run by one old man from Rosedale, Mississippi. Clearly time to change the grand divisions of power in the 1890 constitution, that's all. And he did go to bat very hard for that. And I thought that act alone—you know, he got beat on it, but it was worth giving . . . because all the other governors had done basically the same thing. Since Hugh White put in balance agriculture with industry in the middle of his term. That was back in '36 to '40. There's been nobody who's been any different. You know, you came in, you did a few tax bills—
JACK BASS:
Improved education. Everyone of them says they improved education.
HODDING CARTER:
Well, yeah, you do something about it. You either improve it or you make the safeguards for segregation even stronger. Whatever. But J. P. went a little further than that.
JACK BASS:
How do you evaluate John Bell and what significance [unclear] John Bell's televised speech on the eve of the massive integration of the schools? Does that have any significant effect?
WALTER DEVRIES:
Do you remember the speech?
HODDING CARTER:
I'm just trying to sit here and think that he said, because I wrote two editorials about it right afterward. Tell me what the line was, then I can tell you what my response was.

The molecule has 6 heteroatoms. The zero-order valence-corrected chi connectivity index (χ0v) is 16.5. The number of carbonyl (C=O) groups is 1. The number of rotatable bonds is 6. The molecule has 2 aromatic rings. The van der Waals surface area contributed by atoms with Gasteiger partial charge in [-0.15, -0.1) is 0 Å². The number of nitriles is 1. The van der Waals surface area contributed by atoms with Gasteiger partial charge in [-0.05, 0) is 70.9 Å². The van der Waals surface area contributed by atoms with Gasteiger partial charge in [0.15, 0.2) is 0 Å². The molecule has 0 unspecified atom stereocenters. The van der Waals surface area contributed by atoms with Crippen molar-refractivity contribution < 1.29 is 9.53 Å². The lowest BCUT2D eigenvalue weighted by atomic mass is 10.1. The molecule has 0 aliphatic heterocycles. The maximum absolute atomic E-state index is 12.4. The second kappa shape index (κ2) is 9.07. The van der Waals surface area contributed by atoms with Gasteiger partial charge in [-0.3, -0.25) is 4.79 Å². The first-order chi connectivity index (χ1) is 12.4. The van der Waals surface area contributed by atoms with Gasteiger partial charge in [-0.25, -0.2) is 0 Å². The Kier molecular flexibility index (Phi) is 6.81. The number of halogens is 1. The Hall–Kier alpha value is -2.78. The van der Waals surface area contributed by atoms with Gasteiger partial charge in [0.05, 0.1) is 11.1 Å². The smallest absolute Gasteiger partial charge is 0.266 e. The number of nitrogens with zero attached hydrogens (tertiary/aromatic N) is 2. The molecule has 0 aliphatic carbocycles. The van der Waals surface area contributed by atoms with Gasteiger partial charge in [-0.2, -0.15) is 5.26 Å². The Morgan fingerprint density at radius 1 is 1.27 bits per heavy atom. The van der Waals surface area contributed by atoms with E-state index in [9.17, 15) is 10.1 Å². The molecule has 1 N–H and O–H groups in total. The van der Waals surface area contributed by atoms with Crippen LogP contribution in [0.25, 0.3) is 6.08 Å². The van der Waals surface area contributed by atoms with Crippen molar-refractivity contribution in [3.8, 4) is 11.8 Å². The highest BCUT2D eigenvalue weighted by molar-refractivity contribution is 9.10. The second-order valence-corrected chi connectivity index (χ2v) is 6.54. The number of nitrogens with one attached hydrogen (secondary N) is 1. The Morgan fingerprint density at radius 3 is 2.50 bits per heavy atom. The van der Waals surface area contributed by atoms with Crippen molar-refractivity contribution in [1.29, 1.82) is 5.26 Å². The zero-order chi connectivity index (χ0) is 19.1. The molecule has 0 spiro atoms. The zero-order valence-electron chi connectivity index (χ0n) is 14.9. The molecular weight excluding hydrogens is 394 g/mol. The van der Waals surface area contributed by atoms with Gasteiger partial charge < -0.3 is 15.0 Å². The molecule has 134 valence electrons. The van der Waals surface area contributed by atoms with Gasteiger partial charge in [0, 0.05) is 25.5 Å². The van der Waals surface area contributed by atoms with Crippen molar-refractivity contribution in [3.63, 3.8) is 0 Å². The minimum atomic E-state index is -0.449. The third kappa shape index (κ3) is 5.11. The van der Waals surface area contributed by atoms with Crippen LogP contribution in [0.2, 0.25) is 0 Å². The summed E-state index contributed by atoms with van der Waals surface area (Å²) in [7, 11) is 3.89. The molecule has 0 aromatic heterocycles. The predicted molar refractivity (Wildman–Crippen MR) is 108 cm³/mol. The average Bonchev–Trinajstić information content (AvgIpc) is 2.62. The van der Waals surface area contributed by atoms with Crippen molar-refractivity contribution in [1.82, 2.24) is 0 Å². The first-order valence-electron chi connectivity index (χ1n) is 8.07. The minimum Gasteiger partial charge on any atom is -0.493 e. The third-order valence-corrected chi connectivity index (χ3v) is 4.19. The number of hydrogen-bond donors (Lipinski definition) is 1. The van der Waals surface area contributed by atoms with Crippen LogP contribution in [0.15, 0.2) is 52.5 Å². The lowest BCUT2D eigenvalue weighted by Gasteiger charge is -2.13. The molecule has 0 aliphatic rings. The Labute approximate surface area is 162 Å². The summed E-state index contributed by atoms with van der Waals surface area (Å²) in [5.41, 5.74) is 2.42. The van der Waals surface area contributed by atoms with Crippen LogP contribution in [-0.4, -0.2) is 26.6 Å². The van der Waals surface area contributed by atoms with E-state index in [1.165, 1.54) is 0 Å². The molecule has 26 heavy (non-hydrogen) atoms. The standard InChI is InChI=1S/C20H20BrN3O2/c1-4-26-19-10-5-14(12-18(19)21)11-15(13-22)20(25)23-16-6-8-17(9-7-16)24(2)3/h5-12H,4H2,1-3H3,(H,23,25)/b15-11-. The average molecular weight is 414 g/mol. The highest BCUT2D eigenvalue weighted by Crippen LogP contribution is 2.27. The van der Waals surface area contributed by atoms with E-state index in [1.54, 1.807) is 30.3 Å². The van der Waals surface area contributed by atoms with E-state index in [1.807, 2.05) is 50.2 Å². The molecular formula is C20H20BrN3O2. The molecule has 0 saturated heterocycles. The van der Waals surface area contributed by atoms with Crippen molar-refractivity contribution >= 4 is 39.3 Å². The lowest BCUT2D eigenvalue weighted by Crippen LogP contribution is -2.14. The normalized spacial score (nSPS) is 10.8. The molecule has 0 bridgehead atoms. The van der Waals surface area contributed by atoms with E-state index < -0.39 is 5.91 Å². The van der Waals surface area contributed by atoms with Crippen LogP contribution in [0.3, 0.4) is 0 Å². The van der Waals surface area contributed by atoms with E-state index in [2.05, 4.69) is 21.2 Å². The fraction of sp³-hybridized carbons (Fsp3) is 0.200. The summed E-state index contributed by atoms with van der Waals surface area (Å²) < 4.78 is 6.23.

WALTER DEVRIES:
He couldn't find a copy of the speech and we haven't found anybody that heard it.
HODDING CARTER:
What did he claim was the effect of it?
JACK BASS:
That it was a moderating influence.
HODDING CARTER:
No. I mean, it was a Nixon speech, was what it was. I mean, it was one of those things saying we have to obey the law because we are law-abiding people, but the law stinks. You know . . . Paul Johnson gave a better moderating speech than John Bell did that night. I mean Paul, when he'd talk about—I mean Paul would talk about how we got to

Page 24
cooperate with the highway patrol keeping order up in—oh goddamn, the town where all hell broke loose. Ask for law and order. And that was a far more moderate speech in its context than John Bell saying—